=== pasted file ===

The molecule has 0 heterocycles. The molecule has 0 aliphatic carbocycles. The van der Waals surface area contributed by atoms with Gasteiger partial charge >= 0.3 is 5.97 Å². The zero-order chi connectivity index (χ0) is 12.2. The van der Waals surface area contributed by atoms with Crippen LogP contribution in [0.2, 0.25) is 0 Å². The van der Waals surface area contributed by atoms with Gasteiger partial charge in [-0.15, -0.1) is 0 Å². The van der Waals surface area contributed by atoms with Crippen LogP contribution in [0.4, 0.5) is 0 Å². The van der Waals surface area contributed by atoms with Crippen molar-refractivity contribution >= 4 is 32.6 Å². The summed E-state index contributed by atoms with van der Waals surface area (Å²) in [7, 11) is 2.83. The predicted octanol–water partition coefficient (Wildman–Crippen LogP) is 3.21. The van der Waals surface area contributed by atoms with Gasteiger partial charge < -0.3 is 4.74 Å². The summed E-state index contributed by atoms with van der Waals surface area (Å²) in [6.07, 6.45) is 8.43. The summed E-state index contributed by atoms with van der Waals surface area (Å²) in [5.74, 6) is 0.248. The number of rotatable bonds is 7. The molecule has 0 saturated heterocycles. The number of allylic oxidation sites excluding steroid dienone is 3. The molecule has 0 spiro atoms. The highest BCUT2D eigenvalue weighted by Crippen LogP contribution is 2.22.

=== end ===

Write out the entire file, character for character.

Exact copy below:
The molecule has 0 heterocycles. The molecule has 0 aliphatic carbocycles. The van der Waals surface area contributed by atoms with Gasteiger partial charge >= 0.3 is 5.97 Å². The zero-order chi connectivity index (χ0) is 12.2. The van der Waals surface area contributed by atoms with Crippen LogP contribution in [0.2, 0.25) is 0 Å². The van der Waals surface area contributed by atoms with Gasteiger partial charge in [-0.15, -0.1) is 0 Å². The van der Waals surface area contributed by atoms with Crippen LogP contribution in [0.4, 0.5) is 0 Å². The van der Waals surface area contributed by atoms with Crippen molar-refractivity contribution >= 4 is 32.6 Å². The summed E-state index contributed by atoms with van der Waals surface area (Å²) in [7, 11) is 2.83. The predicted octanol–water partition coefficient (Wildman–Crippen LogP) is 3.21. The van der Waals surface area contributed by atoms with Gasteiger partial charge < -0.3 is 4.74 Å². The summed E-state index contributed by atoms with van der Waals surface area (Å²) in [6.07, 6.45) is 8.43. The summed E-state index contributed by atoms with van der Waals surface area (Å²) in [5.74, 6) is 0.248. The number of rotatable bonds is 7. The molecule has 0 saturated heterocycles. The number of allylic oxidation sites excluding steroid dienone is 3. The molecule has 0 spiro atoms. The highest BCUT2D eigenvalue weighted by Crippen LogP contribution is 2.22.